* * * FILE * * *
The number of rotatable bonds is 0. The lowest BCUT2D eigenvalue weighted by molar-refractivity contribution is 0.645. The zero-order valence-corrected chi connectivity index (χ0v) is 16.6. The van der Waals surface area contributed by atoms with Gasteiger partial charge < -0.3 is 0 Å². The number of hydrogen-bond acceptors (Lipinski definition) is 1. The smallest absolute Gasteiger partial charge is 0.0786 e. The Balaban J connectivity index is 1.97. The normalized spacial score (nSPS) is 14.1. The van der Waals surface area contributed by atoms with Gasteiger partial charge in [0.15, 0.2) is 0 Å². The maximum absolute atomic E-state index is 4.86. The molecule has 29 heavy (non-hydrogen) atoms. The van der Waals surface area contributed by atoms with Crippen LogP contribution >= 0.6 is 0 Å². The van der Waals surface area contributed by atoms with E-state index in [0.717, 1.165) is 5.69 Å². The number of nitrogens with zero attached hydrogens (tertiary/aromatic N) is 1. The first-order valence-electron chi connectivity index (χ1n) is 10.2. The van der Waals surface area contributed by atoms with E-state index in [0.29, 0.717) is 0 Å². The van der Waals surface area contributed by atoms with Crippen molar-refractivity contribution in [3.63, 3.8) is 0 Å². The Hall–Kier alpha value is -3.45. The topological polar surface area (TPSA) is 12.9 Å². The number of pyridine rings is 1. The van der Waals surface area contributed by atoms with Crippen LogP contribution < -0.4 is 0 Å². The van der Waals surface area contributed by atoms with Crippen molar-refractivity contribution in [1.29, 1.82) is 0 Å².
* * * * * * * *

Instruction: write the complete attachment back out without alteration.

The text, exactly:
The number of rotatable bonds is 0. The lowest BCUT2D eigenvalue weighted by molar-refractivity contribution is 0.645. The zero-order valence-corrected chi connectivity index (χ0v) is 16.6. The van der Waals surface area contributed by atoms with Gasteiger partial charge < -0.3 is 0 Å². The number of hydrogen-bond acceptors (Lipinski definition) is 1. The smallest absolute Gasteiger partial charge is 0.0786 e. The Balaban J connectivity index is 1.97. The normalized spacial score (nSPS) is 14.1. The van der Waals surface area contributed by atoms with Gasteiger partial charge in [0.15, 0.2) is 0 Å². The maximum absolute atomic E-state index is 4.86. The molecule has 29 heavy (non-hydrogen) atoms. The van der Waals surface area contributed by atoms with Crippen LogP contribution >= 0.6 is 0 Å². The van der Waals surface area contributed by atoms with E-state index in [0.717, 1.165) is 5.69 Å². The number of nitrogens with zero attached hydrogens (tertiary/aromatic N) is 1. The first-order valence-electron chi connectivity index (χ1n) is 10.2. The van der Waals surface area contributed by atoms with E-state index in [0.29, 0.717) is 0 Å². The van der Waals surface area contributed by atoms with Crippen molar-refractivity contribution in [3.63, 3.8) is 0 Å². The Hall–Kier alpha value is -3.45. The topological polar surface area (TPSA) is 12.9 Å². The number of pyridine rings is 1. The van der Waals surface area contributed by atoms with Crippen LogP contribution < -0.4 is 0 Å². The van der Waals surface area contributed by atoms with Crippen molar-refractivity contribution in [1.29, 1.82) is 0 Å².